Are you sure your current hydraulic fluid is doing enough for your equipment? It may be time to reexamine its performance. Many farmers and construction teams mistakenly believe that all hydraulic fluids are created equal, but a poor quality fluid can result in some of your most valuable equipment being protected by just a layer of thick, oxidized oil. This can lead to damaged or nonfunctioning machinery, making it difficult to complete timely operations. The difference between premium hydraulic fluid and standard or generic fluid could not be more stark.
Why choosing quality over price per gallon saves
When choosing a hydraulic oil, it’s easy to be swayed by the price per gallon. However, there are hidden costs to choosing a product based on the upfront price.
High-quality hydraulic fluid is formulated with purer base oils and additives that better withstand the heat fluctuations in hydraulic equipment. This means that higher-quality fluids often can last well over 5,000 hours. What are the average working hours of a lower-quality hydraulic fluid, you ask? Around 2,000 hours or less. The Cenex® line of hydraulic fluids includes industrial hydraulic fluids such as INDOL® EH ISO 46 AND INDOL® NZ ISO 46MV and tractor hydraulic fluids such as MAXTRON® THF+. These hydraulic fluids average more than 6,000 working hours. The price for premium fluid is more than made-up in-service longevity, especially in equipment that runs continuously.
High-quality hydraulic lubricants save time as well. Changing hydraulic fluid can be a time-consuming process, depending on the equipment. Longer change intervals mean less time wrestling with equipment and more time focusing on other important jobs on your operation.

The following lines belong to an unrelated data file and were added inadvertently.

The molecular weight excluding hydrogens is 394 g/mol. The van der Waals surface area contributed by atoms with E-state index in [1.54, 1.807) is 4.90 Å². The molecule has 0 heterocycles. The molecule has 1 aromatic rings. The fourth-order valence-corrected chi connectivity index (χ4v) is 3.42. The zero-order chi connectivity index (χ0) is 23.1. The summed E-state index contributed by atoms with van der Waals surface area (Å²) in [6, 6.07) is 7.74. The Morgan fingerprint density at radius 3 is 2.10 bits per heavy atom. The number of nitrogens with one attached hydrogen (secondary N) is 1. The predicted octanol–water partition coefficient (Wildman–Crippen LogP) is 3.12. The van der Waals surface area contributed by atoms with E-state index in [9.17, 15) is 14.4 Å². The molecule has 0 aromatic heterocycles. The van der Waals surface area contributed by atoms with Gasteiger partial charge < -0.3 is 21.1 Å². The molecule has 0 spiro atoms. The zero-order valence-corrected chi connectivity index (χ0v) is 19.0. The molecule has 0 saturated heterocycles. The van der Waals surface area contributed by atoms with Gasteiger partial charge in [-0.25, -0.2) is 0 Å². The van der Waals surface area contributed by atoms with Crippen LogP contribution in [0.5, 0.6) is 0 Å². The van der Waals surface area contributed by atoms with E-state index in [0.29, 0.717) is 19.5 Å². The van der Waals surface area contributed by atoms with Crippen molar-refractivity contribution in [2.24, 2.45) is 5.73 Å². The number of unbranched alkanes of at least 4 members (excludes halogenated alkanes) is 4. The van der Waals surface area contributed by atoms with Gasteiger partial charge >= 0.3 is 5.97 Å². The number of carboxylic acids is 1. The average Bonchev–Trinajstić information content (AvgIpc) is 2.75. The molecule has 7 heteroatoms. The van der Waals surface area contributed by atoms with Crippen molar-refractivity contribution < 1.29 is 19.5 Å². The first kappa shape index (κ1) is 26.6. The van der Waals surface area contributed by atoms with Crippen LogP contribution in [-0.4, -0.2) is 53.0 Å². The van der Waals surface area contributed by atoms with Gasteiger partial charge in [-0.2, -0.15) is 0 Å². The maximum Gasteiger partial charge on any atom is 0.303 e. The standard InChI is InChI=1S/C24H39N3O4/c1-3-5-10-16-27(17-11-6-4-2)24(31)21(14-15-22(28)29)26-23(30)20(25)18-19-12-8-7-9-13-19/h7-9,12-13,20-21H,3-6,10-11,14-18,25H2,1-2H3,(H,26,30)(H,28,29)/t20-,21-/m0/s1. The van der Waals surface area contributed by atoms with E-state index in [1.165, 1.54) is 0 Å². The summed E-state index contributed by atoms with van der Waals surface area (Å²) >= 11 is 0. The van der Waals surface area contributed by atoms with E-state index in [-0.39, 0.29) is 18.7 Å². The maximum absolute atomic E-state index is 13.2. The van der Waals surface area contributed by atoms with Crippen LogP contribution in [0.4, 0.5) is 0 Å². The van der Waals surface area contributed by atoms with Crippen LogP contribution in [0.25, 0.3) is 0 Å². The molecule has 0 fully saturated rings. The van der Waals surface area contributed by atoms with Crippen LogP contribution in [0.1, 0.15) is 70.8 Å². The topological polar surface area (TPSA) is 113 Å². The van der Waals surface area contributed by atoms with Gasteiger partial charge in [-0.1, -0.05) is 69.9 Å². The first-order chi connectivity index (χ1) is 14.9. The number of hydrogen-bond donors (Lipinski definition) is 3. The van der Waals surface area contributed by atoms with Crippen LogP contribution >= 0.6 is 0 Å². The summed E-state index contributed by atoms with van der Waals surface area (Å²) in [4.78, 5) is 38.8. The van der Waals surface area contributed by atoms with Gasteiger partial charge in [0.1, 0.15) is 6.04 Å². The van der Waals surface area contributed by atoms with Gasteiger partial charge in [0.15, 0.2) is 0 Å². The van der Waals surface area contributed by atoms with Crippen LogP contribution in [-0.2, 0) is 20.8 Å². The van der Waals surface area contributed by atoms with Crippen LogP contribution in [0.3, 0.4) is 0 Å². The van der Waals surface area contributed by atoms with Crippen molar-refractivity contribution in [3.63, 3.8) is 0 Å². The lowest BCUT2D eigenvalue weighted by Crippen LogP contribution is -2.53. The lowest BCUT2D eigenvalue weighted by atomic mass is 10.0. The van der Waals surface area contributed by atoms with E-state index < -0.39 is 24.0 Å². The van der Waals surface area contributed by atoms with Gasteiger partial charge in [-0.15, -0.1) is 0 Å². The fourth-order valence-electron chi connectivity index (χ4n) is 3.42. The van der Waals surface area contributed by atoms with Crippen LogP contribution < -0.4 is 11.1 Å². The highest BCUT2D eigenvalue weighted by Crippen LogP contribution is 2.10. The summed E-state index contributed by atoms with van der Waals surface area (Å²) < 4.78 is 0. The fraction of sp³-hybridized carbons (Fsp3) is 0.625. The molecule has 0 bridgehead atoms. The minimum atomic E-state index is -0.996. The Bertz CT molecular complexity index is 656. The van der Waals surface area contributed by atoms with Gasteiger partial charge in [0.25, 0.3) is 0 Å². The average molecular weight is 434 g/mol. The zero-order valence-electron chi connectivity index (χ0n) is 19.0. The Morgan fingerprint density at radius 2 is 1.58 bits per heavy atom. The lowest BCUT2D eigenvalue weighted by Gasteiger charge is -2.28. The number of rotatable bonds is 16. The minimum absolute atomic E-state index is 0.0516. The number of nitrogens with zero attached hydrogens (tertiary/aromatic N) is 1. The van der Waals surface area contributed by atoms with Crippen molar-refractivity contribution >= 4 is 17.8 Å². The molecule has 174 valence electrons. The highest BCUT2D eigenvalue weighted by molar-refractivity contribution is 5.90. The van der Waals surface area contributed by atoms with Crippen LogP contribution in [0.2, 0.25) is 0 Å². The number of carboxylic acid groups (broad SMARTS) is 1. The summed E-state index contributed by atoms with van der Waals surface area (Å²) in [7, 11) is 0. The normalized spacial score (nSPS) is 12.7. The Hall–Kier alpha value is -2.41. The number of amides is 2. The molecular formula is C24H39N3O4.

How to identify what your equipment needs
If you’re not sure whether the hydraulic fluid you’re using is considered premium or not, there is an easy way to tell. On the fluid’s data sheet, look for the oxidation test called ASTM-D943. A premium product will indicate a 5,000-plus hour change interval, while a generic will be closer to half of that. Your owner’s manual also provides guidance for the types of hydraulic fluids your equipment needs and which oil is acceptable.
Fluid cleanliness is also a key consideration for choosing a hydraulic fluid. This chart from Machinery Lubrication shows the industry standards for the International Organization for Standardization (ISO) cleanliness codes, which will help explain the numbers associated with your particular fluid. Rule of thumb, the smaller the numbers the cleaner the fluid.
Testing has proven that cleaner hydraulic fluids protect the sensitive parts and valves of most hydraulic pumps. We recommend running an oil analysis test to assess how your current lubricant is capable of performing.
As you examine your current hydraulic lubricant to see if it’s meeting your equipment’s needs, use the Cenex Equipment Look Up Tool to find additional information and product recommendations specially for your equipment.
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